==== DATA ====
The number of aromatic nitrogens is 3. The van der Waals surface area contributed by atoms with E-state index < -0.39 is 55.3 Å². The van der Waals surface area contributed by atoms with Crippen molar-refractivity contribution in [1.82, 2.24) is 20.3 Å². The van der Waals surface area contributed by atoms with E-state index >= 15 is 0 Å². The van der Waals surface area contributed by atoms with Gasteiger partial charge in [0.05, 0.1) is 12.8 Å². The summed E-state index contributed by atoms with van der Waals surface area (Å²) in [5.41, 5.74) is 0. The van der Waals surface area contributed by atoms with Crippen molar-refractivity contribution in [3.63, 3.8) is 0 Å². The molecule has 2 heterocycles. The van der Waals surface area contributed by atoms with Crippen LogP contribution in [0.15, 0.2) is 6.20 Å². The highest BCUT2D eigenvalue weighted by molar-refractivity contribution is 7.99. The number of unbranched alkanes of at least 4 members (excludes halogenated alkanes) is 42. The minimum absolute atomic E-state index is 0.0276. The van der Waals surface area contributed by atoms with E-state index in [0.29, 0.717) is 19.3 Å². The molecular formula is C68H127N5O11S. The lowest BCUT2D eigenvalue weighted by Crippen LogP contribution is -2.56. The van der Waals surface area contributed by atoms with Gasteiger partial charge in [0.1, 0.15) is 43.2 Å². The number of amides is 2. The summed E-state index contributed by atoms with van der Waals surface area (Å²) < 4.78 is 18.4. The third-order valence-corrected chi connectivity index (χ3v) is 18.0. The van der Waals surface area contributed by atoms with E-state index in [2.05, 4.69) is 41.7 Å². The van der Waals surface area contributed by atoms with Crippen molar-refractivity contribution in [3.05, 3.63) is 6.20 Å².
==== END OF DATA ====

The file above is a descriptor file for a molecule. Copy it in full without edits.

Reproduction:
The number of aromatic nitrogens is 3. The van der Waals surface area contributed by atoms with E-state index < -0.39 is 55.3 Å². The van der Waals surface area contributed by atoms with Crippen molar-refractivity contribution in [1.82, 2.24) is 20.3 Å². The van der Waals surface area contributed by atoms with E-state index >= 15 is 0 Å². The van der Waals surface area contributed by atoms with Gasteiger partial charge in [0.05, 0.1) is 12.8 Å². The summed E-state index contributed by atoms with van der Waals surface area (Å²) in [5.41, 5.74) is 0. The van der Waals surface area contributed by atoms with Crippen molar-refractivity contribution in [3.63, 3.8) is 0 Å². The molecule has 2 heterocycles. The van der Waals surface area contributed by atoms with Crippen LogP contribution in [0.15, 0.2) is 6.20 Å². The highest BCUT2D eigenvalue weighted by molar-refractivity contribution is 7.99. The number of unbranched alkanes of at least 4 members (excludes halogenated alkanes) is 42. The minimum absolute atomic E-state index is 0.0276. The van der Waals surface area contributed by atoms with E-state index in [0.29, 0.717) is 19.3 Å². The molecular formula is C68H127N5O11S. The lowest BCUT2D eigenvalue weighted by Crippen LogP contribution is -2.56. The van der Waals surface area contributed by atoms with Gasteiger partial charge in [0.1, 0.15) is 43.2 Å². The number of amides is 2. The summed E-state index contributed by atoms with van der Waals surface area (Å²) < 4.78 is 18.4. The third-order valence-corrected chi connectivity index (χ3v) is 18.0. The van der Waals surface area contributed by atoms with E-state index in [2.05, 4.69) is 41.7 Å². The van der Waals surface area contributed by atoms with Crippen molar-refractivity contribution in [3.05, 3.63) is 6.20 Å².